The structure reflects the cultural and historical background of Mediterranean Europe and the Middle East and soon underwent further subdivisions, including the 1865 partitioning of the Stone Age into Paleolithic and Neolithic periods by John Lubbock. It is, however, of little or no use for the establishment of chronological frameworks in sub-Saharan Africa, much of Asia, the Americas and some other areas and has little importance in contemporary archaeological or anthropological discussion for these regions; the concept of dividing pre-historical ages into systems based on metals extends far back in European history originated by Lucretius in the first century BC. But the present archaeological system of the three main ages—stone and iron—originates with the Danish archaeologist Christian Jürgensen Thomsen, who placed the system on a more scientific basis by typological and chronological studies, at first, of tools and other artifacts present in the Museum of Northern Antiquities in Copenhagen.
He used artifacts and the excavation reports published or sent to him by Danish archaeologists who were doing controlled excavations. His position as curator of the museum gave him enough visibility to become influential on Danish archaeology. A well-known and well-liked figure, he explained his system in person to visitors at the museum, many of them professional archaeologists. In his poem and Days, the ancient Greek poet Hesiod between 750 and 650 BC, defined five successive Ages of Man: 1. Golden, 2. Silver, 3. Bronze, 4. Heroic and 5. Iron. Only the Bronze Age and the Iron Age are based on the use of metal:... Zeus the father created the third generation of mortals, the age of bronze... They were terrible and strong, the ghastly action of Ares was theirs, violence.... The weapons of these men were bronze, of bronze their houses, they worked as bronzesmiths. There was not yet any black iron. Hesiod knew from the traditional poetry, such as the Iliad, the heirloom bronze artifacts that abounded in Greek society, that before the use of iron to make tools and weapons, bronze had been the preferred material and iron was not smelted at all.
He did not continue the manufacturing metaphor, but mixed his metaphors, switching over to the market value of each metal. Iron was cheaper than bronze, so there must have been a silver age, he portrays a sequence of metallic ages. Each age has less of a moral value than the preceding. Of his own age he says: "And I wish that I were not any part of the fifth generation of men, but had died before it came, or had been born afterward." The moral metaphor of the ages of metals continued. Lucretius, replaced moral degradation with the concept of progress, which he conceived to be like the growth of an individual human being; the concept is evolutionary:. Everything must pass through successive phases. Nothing remains. Everything is on the move. Everything is transformed by nature and forced into new paths... The Earth passes through successive phases, so that it can no longer bear what it could, it can now what it could not before; the Romans believed that the species of animals, including humans, were spontaneously generated from the materials of the Earth, because of which the Latin word mater, "mother", descends to English-speakers as matter and material.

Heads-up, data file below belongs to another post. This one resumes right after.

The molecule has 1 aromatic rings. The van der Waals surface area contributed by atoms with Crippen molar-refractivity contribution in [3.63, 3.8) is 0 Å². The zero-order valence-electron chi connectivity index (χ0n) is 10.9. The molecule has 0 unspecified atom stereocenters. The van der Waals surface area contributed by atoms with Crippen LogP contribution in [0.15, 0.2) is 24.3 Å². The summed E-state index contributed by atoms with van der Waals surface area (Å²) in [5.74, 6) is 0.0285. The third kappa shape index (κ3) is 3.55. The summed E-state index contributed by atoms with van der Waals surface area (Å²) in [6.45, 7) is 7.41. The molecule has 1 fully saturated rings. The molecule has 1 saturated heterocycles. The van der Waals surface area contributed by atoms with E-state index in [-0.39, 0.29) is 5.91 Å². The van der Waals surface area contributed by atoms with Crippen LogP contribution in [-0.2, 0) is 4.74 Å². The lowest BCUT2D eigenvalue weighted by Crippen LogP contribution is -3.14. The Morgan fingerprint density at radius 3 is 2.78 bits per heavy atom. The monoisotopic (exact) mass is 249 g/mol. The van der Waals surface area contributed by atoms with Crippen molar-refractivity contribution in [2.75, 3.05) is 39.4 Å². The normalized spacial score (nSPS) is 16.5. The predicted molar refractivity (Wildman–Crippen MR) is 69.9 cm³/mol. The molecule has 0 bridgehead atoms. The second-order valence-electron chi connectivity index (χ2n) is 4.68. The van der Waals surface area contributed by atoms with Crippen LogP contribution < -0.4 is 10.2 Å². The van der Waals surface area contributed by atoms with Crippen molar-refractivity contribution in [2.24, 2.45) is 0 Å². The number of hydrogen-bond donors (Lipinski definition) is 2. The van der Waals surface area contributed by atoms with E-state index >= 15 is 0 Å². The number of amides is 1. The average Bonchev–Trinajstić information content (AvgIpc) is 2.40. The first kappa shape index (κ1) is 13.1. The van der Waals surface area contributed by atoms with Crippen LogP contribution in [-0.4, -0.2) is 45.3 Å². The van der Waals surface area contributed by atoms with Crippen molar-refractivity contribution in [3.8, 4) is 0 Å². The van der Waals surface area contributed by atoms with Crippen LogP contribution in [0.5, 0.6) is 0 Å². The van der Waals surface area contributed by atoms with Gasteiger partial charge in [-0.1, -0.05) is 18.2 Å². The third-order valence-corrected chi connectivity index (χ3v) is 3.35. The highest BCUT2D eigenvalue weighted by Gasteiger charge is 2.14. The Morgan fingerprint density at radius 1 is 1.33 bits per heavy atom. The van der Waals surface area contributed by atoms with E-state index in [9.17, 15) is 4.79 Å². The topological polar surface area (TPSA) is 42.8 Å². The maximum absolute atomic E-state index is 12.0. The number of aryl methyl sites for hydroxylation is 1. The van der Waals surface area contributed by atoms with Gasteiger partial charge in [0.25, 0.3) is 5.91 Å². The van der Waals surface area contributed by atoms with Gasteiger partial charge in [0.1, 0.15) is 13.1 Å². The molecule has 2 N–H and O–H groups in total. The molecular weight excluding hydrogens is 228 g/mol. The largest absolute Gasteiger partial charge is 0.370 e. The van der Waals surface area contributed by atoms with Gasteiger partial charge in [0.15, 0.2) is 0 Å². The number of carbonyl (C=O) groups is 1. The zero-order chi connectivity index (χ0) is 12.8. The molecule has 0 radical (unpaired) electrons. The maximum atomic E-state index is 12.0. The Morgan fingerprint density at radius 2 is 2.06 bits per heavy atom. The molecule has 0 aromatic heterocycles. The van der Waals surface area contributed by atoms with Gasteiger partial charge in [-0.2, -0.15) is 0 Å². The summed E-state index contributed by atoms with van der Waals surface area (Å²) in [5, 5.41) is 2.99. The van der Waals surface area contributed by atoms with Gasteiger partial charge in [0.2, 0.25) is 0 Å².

In Lucretius the Earth is Venus, to whom the poem is dedicated in the first few lines. She brought forth humankind by spontaneous generation. Having been given birth as a species, humans must grow to maturity by analogy with the individual; the different phases of their collective life are marked by the accumulation of customs to form material civilization: The earliest weapons were hands and teeth. Next came stones and branches wrenched from trees, fire and flame as soon as these were discovered. Men learnt to use tough iron and copper. With copper they tilled the soil. With copper they whipped up the clashing waves of war... By slow degrees the iron sword came to the fore. Lucretius envisioned a pre-technological human, "far tougher than the men of today... They lived out their lives in the fashion of wild beasts roaming at large." The next stage was the use of huts, clothing and the family. City-states and citadels followed them. Lucretius supposes that the initial